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Abundant Future: Cultivating Diversity in Garden, Farm, and Field


Blue Hubbard Squash

Cucurbita maxima 'Blue Hubbard'

After reading the Abundant Future call for entry, I knew I wanted an heirloom subject that would represent a food grown worldwide. Through my research I came up with squash. Members of the Cucurbitaceae family are grown in almost every corner of the globe and play an important role in feeding millions of people. They also happen to be my favorite plant family. The difficult part was narrowing down the vast number of varieties to just one example. My choice was the ‘Blue Hubbard’, whose story is somewhat of a mystery as to whom exactly it is named for and who was the first to cultivate it.

One theory is that it was named for and grown by a Bela Hubbard of Randolph Township, Ohio, who was a settler in the Connecticut Western Reserve section of Ohio in the 1780s. This appears to be where the story ends. I couldn’t find any more information about Bela and bringing the squash to the commercial market. I tend to believe it is more likely named for Elizabeth Hubbard. Legend has it that an unknown sea captain brought the squash to Marblehead, Massachusetts, from the West Indies in 1798, where Mrs. Hubbard was to eventually grow it in 1842. She in turn gave some seeds to her Marblehead neighbor, James J.H. Gregory, the largest farmer and seed grower in New England, claiming “it was the best squash she had ever tasted.”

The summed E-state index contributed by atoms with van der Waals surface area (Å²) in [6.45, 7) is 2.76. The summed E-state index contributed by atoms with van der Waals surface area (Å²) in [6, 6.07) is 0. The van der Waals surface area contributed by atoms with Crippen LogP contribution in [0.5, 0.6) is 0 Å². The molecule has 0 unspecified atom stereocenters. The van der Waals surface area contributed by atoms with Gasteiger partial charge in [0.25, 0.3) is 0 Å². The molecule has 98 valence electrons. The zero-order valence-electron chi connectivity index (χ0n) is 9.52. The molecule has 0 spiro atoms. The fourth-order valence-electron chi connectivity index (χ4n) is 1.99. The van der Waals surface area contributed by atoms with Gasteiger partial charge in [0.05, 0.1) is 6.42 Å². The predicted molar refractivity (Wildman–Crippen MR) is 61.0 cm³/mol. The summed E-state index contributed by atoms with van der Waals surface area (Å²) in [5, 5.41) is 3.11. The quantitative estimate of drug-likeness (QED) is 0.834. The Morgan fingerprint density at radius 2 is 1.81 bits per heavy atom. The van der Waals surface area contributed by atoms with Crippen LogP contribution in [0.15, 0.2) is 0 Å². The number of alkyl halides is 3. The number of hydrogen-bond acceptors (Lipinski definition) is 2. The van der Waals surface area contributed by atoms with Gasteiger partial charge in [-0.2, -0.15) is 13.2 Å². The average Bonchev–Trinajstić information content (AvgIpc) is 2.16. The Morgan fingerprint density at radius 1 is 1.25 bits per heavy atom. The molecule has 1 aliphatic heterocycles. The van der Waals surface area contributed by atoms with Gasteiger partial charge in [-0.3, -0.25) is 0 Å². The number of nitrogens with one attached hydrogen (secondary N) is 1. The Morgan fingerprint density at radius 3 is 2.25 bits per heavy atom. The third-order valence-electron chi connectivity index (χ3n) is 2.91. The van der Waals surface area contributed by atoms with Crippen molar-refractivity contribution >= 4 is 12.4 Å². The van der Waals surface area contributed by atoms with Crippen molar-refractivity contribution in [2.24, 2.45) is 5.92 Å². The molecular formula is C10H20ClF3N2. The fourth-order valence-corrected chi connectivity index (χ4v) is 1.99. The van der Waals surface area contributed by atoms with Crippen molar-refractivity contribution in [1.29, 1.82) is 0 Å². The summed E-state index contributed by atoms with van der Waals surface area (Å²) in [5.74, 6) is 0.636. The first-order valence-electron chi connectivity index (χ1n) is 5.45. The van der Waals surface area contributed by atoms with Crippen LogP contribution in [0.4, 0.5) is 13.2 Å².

However, another tale says Sarah Martin was given the seeds by her brother, sea Captain Knott Martin, and she, along with her sister Martha, cultivated the squash. Miss Martin was too shy to approach Mr. Gregory, so she asked Elizabeth Hubbard, Mr. Gregory’s washwoman, to give the seeds to him. Whether Elizabeth was his neighbor or washwoman, we do know that Mr. Gregory began cultivating the squash and named it for Mrs. Hubbard. He further developed the blue grey skin color by a chance crossing of the Middleton and Marblehead squash in 1870.  

In 1883 Mr. Gregory wrote a book, Squashes, How to Grow Them. This vintage book is still in print and will be a real page-turner for me! Mr. Gregory became a huge success. In 1909, The Gregory Seed Company began selling the ‘Blue Hubbard’ squash.

This rich history, along with the global significance of squash sold me on my subject.


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Read more about this artist’s work: 23rd Annual

Abundant Future-McEntee - Blue Hubbard

Cucurbita maxima 'Blue Hubbard'

Blue Hubbard Squash

Colored pencil on paper

20 x 25 inches

©2020 Tammy McEntee

2024 ASBA - All rights reserved

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